Missoula County to give preference to minority, women businesses; critics cite discrimination
With rare public opposition, Missoula County on Thursday moved closer to passing a measure giving preference to procurement bids submitted by women and minority owned businesses, saying it was necessary to “level the playing field.”
Opponents described the move as sexist and racist, saying it discriminates against other businesses based upon gender and race.
While a vote was pending on Thursday and commissioners expressed unanimous support, county attorneys urged the authors of the measure to rewrite the resolution to more clearly state the statistics that are driving the proposal.
The motion was temporarily withdrawn but is likely to pass once the language is altered in the coming week.
“This is an attempt to try to deal with some of the historical inequities we have based on the structures of our society that tend to be discriminatory,” said Missoula County Auditor David Wall, who brought the measure to commissioner back in July for consideration.
“There’s inequities built into the actual system. This is an attempt to have kind of a correction for that inequity and have more of a level playing field so all businesses have a more fair shot at doing business with Missoula County.”
When the county issues a bid for a service or product, it typically scores the applications on a number of factors, including price and qualifications. The county doesn’t select a vendor based upon a single qualification but rather, it generally selects a vendor with the highest cumulative score.
Once adopted, the measure will award businesses owned by minorities or women a 5% preference during the county’s scoring process.
“Until the day comes when men and women receive the same pay for the same work, and until the day comes when race isn’t an eventual predictor of a person’s eventual wealth, we need to level the playing field,” said Commissioner Josh Slotnick. “Right now it’s not, the system and the culture are rigged to a certain degree against some people and for others based upon the virtue of their birth.”
In defending the measure, Wall said a wealth gap remains between certain segments of the population, including people of color and women, who statistically earn less than men.
Certain demographics haven’t accumulated the same wealth as the majority population, in part due to the nation’s history, Wall said. That lack of accumulated wealth has trickled down through generations, keeping them at a disadvantage.
Without comparable assets, Wall said businesses owned by women and minorities will often have higher credit payments, as lending institutions see them as a greater risk.
“The greater the risk, the higher the interest rate,” he said. “This business will have greater expenses monthly, and they’ll need greater revenue in order to cover those expenses. When some of these businesses bid out for a job, their bids will be higher because they need more revenue because they have greater expenses.”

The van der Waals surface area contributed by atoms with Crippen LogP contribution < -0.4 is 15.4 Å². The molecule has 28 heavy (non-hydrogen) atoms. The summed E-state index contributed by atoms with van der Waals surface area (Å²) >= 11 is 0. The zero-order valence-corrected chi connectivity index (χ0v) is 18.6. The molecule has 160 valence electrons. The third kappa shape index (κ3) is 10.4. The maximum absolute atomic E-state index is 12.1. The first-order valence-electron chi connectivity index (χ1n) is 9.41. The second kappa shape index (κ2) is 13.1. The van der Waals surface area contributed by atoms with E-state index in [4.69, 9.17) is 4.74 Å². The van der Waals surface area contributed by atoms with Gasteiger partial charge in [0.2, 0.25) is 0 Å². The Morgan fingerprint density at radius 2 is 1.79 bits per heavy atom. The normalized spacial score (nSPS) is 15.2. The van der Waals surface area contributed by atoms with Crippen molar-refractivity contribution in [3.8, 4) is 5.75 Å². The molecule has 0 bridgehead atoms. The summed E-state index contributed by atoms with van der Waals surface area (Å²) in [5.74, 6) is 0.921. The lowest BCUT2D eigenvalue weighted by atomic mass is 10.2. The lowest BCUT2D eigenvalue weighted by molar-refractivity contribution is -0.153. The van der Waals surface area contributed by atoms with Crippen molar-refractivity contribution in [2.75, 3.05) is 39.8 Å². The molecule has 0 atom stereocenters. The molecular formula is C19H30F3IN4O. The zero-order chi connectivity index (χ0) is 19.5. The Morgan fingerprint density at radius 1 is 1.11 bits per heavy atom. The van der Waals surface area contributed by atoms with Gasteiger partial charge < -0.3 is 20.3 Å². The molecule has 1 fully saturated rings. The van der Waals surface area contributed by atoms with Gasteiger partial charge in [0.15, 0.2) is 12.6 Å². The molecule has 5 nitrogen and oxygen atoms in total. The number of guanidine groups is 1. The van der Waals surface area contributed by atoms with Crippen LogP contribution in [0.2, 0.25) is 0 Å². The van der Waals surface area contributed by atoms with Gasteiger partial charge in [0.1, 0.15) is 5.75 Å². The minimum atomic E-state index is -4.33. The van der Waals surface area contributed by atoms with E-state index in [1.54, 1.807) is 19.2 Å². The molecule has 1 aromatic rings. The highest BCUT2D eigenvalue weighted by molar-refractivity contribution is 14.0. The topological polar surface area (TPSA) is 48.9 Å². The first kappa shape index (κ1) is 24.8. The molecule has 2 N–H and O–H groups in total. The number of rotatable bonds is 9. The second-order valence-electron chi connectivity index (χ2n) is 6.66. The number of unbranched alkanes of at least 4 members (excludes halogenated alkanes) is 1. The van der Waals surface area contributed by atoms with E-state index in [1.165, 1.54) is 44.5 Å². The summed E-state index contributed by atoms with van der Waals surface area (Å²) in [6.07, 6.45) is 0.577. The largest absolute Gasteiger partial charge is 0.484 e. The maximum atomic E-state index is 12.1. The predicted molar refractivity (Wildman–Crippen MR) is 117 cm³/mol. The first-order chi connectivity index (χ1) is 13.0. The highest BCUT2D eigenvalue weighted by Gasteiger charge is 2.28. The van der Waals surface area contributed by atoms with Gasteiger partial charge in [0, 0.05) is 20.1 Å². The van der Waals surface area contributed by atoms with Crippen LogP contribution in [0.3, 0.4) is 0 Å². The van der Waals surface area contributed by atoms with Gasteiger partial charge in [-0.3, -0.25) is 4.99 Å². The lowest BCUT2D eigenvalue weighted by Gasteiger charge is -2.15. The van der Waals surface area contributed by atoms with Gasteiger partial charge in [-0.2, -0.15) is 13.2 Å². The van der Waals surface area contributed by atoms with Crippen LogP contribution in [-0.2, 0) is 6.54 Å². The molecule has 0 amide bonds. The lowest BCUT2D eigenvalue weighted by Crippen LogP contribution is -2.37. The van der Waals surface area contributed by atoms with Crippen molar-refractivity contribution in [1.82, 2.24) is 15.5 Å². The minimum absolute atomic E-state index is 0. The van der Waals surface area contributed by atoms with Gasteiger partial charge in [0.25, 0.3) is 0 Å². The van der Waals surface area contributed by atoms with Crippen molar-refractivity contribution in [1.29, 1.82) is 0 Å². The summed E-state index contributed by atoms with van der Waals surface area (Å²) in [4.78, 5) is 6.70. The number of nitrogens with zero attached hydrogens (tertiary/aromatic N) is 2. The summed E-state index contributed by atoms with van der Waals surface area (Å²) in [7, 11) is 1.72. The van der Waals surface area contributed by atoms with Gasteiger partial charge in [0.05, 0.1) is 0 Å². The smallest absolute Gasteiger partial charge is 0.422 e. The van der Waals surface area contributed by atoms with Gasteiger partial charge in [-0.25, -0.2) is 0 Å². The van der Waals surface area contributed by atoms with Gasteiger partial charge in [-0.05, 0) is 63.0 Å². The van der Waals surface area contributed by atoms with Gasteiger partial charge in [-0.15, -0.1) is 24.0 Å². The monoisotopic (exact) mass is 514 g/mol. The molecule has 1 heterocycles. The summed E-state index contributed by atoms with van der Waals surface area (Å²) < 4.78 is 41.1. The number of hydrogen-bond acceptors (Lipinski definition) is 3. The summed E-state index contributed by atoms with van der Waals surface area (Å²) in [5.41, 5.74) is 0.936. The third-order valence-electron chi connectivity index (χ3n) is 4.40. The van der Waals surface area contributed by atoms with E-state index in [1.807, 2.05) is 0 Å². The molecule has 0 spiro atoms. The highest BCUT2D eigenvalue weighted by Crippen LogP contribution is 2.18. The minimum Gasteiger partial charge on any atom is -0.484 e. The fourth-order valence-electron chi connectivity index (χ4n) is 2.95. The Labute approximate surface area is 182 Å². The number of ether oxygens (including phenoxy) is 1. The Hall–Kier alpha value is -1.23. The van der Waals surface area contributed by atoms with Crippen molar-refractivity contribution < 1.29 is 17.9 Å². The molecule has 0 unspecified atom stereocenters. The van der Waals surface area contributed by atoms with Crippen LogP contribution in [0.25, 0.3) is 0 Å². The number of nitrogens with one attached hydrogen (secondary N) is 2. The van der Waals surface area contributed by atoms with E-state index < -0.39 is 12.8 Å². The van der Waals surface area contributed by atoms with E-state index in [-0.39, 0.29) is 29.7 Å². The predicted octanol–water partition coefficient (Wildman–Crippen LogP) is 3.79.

Sandra Vasecka, a member of the Missoula City Council, voiced opposition to the measure on Thursday. While the intent was good, she said, women didn’t need a “leg up,” just the freedom to compete.
“What this is doing is giving preferential treatment to people or businesses based solely on their gender or on the color of their skin,” Vasecka said. “I think this is blatantly sexist and blatantly racist. You shouldn’t have to put your race or your sex down when putting in a bid.”
Brian Vasecka, a local business owner, also criticized the measure, saying he’d expect nothing more from Democrats. All three county commissioners are Democrats, as is Wall.
Brian Vasecka said the county’s actions will place his business at a disadvantage, thereby doing the very thing the county is looking to overcome.
“You can sugar coat it all you want. You’re not going to give me a bid and you’re going to pay someone else more solely based upon the color of my skin or my gender,” he said. “That’s racist and sexist by definition. You can spin it however you want or tell whatever lie, you’re racist and sexist. I thought there were anti-discrimination laws to prevent this.”
Wall said he understood such concerns and said they’d be correct if everyone were treated equally and had access to the same opportunities. But he said the nation’s history, both distant and recent, place certain groups “behind the starting line.”
“When folks are in a position where they have often been in a favored position for a long time, and then all of a sudden there’s a little more competition, it often feels like that’s discriminatory,” he said. “I get that. But that’s not the intent of this, and this would not be discriminatory toward any group of people.”
Commissioner Dave Strohmaier took offense to critics’ suggestions than the county was sexist or racist.
“I hope there will come a day when we can repeal this because we’ve reached the point where we have leveled the playing field,” he said. “It’s hogwash that this is characterized as any sort of a racist move on our part. It’s recognizing the point of history we’re at, and we have not achieved the finish line we need to, to truly say equity is realized for all.”
While commissioners all supported the measure and were prepared to take a vote, deputy county attorney Brian West urged them to add language to the resolution that more clearly stated the need to give preference to certain businesses based upon gender and race.
He said the resolution should included documentation justifying the county’s actions.
“Any time we have a preference, especially one related to gender or race, we want to be a on very firm basis that the actually preference is narrowly tailored to specifically help what it’s trying to do,” West said. “We want to make sure we have very specific and very supportive objective data that this preference will be a benefit.”